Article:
Yes, We Need Some Sanity–For the IRS!

The 14-year-old has homecoming (and a date) this weekend, otherwise we would be at the Jon Stewart Rally to Restore Sanity. If I were in Washington, however, I’d also have to wander over the IRS to try and restore a little sanity to the idio. . . um, hardworking government employees who work there. Seems the IRS recently issued its annual rules about what  the money in  medical savings accounts (those accounts created with pre-tax dollars) can be used for.

As The New York Times reported earlier this week, the IRS says you can spend those pre-tax dollars on items like dentures, pimple cream, and even replacing real grass with turf if your kid has severe allergies; but not breast pumps. Why? To quote the Times’ article: “breast-feeding does not have enough health benefits to qualify as a form of medical care.” Instead, the IRS views it as being a form of nutrition only.

When I read those words my first impulse was to hop in my car, drive to DC, find the IRS building, whip off my shirt and bra, hook up a breast pump to my boobs, and march on the IRS office, preferably with about 5,000 other women doing the same thing. Never mind that it’s been 13 years since I last nursed a baby. Never mind that this would, quite likely, cause the three children whom I once nursed (now nearly 24, 18 and 13) to tell their friends that, sadly, their mother died before they were born. I was just so incensed I didn’t know any other recourse.

Luckily, I calmed down (it was also about 11:30 p.m. and I was tired). Instead, I’m writing this blog with a request. If you have a few minutes, please call the IRS taxpayer advocacy hotline and register your complaint: 877-777-4778. Unfortunately, there is no email to send scathing messages to.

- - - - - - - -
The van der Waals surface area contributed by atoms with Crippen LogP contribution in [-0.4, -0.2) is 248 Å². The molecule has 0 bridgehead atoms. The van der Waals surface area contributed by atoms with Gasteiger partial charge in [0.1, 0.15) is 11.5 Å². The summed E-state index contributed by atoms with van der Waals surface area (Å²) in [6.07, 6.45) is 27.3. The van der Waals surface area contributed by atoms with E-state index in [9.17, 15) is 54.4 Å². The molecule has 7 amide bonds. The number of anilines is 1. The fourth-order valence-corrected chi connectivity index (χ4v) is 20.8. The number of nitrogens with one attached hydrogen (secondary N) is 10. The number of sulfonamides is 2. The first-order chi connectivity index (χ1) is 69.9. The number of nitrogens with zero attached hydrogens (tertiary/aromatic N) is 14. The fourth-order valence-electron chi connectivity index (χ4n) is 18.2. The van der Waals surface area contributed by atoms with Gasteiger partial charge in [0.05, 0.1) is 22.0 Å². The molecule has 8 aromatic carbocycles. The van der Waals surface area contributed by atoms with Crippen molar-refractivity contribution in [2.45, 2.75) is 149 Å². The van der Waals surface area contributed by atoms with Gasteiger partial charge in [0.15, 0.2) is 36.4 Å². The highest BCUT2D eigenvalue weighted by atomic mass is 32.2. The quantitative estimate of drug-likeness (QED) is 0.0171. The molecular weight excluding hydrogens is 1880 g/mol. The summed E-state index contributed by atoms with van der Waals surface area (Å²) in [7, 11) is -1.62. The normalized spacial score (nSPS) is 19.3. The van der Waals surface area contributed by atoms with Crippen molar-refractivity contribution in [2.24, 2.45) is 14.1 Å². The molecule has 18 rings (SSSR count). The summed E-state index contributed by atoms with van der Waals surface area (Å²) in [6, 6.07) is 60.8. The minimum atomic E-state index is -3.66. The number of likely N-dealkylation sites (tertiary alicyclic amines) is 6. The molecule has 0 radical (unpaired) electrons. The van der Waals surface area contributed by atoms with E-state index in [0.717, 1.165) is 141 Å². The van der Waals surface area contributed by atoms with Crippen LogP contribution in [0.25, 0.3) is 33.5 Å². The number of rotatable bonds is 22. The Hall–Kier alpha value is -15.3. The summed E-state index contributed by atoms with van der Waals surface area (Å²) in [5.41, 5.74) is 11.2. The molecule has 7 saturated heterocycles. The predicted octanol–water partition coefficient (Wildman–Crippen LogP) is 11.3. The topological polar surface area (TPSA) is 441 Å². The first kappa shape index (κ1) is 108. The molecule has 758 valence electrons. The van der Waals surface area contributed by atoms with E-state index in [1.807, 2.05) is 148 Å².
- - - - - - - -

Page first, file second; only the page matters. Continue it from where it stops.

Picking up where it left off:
When you call, give the advocate just a few examples of the medical benefits of breastfeeding, including improved immune system, and a reduced risk of ear infections, obesity, asthma, allergies, diabetes, childhood leukemia, sudden infant death syndrome and gastrointestinal diseases. And that’s just for the babies! For the moms, the medical benefits include a reduced risk of type 2 diabetes,  and breast and ovarian cancer.

The source for this information? Reports from other government departments: the Agency for Health Care Quality and the Centers for Disease Control and Prevention. 

Also remind them that for all our good intentions, it’s nearly impossible for most women to breastfeed for more than a few weeks without pumping some milk for the freezer. My breast pump (which I loved more than my husband during my years of nursing) made it possible for me to nurse 3 babies for a combined 5 years and  work full time as a newspaper reporter without ever resorting to formula. Bottom line: it was as important during that time in my life as moisture-wicking nightgowns (think hot flashes) are today (and I bet I could buy said nightgowns with  health savings accounts funds!).

And please, before you hang up, issue an invitation to the IRS to pop over to the rally on Saturday. Because god knows they need some sanity!

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